Even the Big Boys Mess Up

April 19, 2007 on 9:29 am | In Bids and Proposals | Comments Off

The “single” portal for accessing bid and proposal opportunities is FedBizOpps, but what some agencies do is maintain their own site. To meet legal requirements, they post only a notice on FedBizOpps that the real substance of the IFB or RFP can be found on that agency’s opportunity site. Some of them even require that you create an account there before you can access the information.

The Department of the Interior does this and in a recent competition for legal research databases one of the competitors failed to follow up before submission and missed an amendment. The players here were Westlaw and LexisNexis, companies that you would assume to have pretty sophisticated proposal systems in place. But Lexis made two mistakes. First, they submitted a confusing proposal by including material in an appendix without explaining how that information addressed the requirements of the RFP. In reviewing the agency’s actions the Government Accountability Office (GAO) said:

In contrast, with respect to [certain RFP requirements], the protester asserts that the agency should have found various lists of information sources in the appendix to be comparable to the requirement in the RFP; the agency is under no such obligation to parse the protester’s proposal to try to determine whether the proposal offers comparable sources of information. Even assuming that the information offered in the proposal’s appendix is comparable to the required databases, by placing the information in the appendix and requiring the agency to piece together the proposal’s content, the protester failed in its responsibility to clearly demonstrate compliance with the RFP requirements.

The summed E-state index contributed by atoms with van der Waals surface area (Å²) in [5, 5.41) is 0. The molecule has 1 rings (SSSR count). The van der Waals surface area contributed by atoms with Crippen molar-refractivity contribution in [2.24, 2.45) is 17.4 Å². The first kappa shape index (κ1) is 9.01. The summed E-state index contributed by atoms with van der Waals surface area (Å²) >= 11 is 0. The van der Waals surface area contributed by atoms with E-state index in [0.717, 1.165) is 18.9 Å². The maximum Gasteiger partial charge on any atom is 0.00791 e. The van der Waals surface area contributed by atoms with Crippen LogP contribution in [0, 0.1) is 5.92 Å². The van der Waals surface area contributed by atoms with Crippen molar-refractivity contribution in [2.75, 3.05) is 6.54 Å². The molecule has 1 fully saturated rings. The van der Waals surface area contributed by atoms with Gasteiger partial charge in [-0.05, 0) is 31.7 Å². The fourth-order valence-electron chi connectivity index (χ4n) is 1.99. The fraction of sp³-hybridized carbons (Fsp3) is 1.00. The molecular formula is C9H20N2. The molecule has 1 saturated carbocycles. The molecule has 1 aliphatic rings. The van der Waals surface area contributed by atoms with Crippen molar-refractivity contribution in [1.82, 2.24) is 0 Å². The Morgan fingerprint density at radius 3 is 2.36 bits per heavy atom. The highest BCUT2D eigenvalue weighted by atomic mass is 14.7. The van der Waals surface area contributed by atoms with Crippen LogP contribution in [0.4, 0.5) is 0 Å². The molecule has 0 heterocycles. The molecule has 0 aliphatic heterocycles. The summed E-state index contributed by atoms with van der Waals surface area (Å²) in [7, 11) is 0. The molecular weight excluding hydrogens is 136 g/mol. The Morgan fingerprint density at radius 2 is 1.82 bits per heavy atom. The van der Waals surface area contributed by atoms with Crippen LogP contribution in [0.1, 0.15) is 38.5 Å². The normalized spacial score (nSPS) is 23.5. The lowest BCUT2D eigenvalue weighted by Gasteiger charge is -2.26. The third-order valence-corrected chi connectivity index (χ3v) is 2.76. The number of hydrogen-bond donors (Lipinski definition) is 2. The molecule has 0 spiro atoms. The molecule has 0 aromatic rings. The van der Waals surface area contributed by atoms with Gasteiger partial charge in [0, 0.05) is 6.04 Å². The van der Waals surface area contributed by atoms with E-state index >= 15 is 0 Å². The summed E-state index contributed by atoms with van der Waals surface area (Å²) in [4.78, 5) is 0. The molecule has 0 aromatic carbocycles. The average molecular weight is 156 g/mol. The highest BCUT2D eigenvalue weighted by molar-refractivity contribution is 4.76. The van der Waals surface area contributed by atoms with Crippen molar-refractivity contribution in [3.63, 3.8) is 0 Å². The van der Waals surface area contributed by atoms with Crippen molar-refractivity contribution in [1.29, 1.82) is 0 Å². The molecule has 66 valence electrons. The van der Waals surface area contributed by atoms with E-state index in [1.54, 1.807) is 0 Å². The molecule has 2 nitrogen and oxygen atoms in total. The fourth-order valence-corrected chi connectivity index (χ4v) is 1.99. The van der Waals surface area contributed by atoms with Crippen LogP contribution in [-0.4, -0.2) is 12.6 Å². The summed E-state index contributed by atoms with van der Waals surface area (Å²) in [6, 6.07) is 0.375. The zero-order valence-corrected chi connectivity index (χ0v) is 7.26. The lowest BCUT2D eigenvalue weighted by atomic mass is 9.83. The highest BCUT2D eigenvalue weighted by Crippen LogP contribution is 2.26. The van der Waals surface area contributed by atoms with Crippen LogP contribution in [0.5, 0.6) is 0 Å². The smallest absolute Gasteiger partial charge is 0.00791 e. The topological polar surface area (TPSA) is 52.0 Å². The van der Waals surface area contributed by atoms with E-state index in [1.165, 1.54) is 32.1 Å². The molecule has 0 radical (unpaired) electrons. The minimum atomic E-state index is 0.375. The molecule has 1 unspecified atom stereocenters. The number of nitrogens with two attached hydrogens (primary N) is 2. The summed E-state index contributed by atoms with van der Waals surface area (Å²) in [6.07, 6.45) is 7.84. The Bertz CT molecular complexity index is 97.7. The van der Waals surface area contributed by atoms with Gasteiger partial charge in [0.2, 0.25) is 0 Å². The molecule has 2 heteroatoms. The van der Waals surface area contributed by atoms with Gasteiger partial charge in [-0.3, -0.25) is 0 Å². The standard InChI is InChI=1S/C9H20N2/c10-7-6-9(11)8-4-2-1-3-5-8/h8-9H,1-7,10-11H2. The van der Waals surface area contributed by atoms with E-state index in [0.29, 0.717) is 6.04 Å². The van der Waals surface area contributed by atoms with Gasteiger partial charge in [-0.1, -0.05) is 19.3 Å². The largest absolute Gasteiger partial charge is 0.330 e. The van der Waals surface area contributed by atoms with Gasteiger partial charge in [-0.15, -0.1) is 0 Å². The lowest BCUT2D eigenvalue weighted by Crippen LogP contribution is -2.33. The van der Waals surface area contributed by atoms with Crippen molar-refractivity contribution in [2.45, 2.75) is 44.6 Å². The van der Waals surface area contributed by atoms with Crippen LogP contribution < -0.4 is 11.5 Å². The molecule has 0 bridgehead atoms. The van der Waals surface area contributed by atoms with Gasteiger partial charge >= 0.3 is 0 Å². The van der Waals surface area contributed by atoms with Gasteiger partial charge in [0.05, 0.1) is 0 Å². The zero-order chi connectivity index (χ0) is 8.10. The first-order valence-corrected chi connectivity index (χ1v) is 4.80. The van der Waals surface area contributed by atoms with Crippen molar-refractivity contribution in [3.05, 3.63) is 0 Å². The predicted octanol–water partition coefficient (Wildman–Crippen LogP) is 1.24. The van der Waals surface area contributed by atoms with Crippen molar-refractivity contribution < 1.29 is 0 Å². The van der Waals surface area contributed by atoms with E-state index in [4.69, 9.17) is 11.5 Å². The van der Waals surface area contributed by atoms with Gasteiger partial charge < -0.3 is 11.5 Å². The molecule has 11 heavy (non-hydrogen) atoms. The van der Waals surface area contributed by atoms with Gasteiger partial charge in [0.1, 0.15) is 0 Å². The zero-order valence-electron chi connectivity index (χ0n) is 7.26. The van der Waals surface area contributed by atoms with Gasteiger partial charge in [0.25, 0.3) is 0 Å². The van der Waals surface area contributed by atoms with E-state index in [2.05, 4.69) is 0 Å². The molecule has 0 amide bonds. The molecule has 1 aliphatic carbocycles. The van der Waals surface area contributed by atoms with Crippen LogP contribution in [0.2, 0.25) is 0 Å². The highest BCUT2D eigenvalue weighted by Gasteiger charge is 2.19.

Further, Lexis argued that the amendment was not properly posted. In response the GAO stated that, “The agency’s posting on the FedBizOpps website had a clearly identified hyperlink to additional information, including amendments. The agency has explained at length when and how it posted the amendment to both the DOI/NBC EC website and, through the hyperlink, to FedBizOpps.” GAO went on to also note that, “In this regard, we note that the awardee states that it found the amendment the day it was posted by ‘carefully monitor[ing] both FedBizOpps and the [DOI/NBC EC] website for any postings.’”

So the lessons here are quite clear. First – it is YOUR responsibility to make sure your proposal is clear to the evaluators. The use of an RFP Compliance Matrix can be quite useful in assuring that this is done. Second – it is YOUR responsibility to locate any amendments to the solicitation once it is posted. And it is irrelevant that some agencies play a bit of hide and seek both with their announcements and amendments by using their own sites to post the relevant information.  If you have questions about any of this – please ask!

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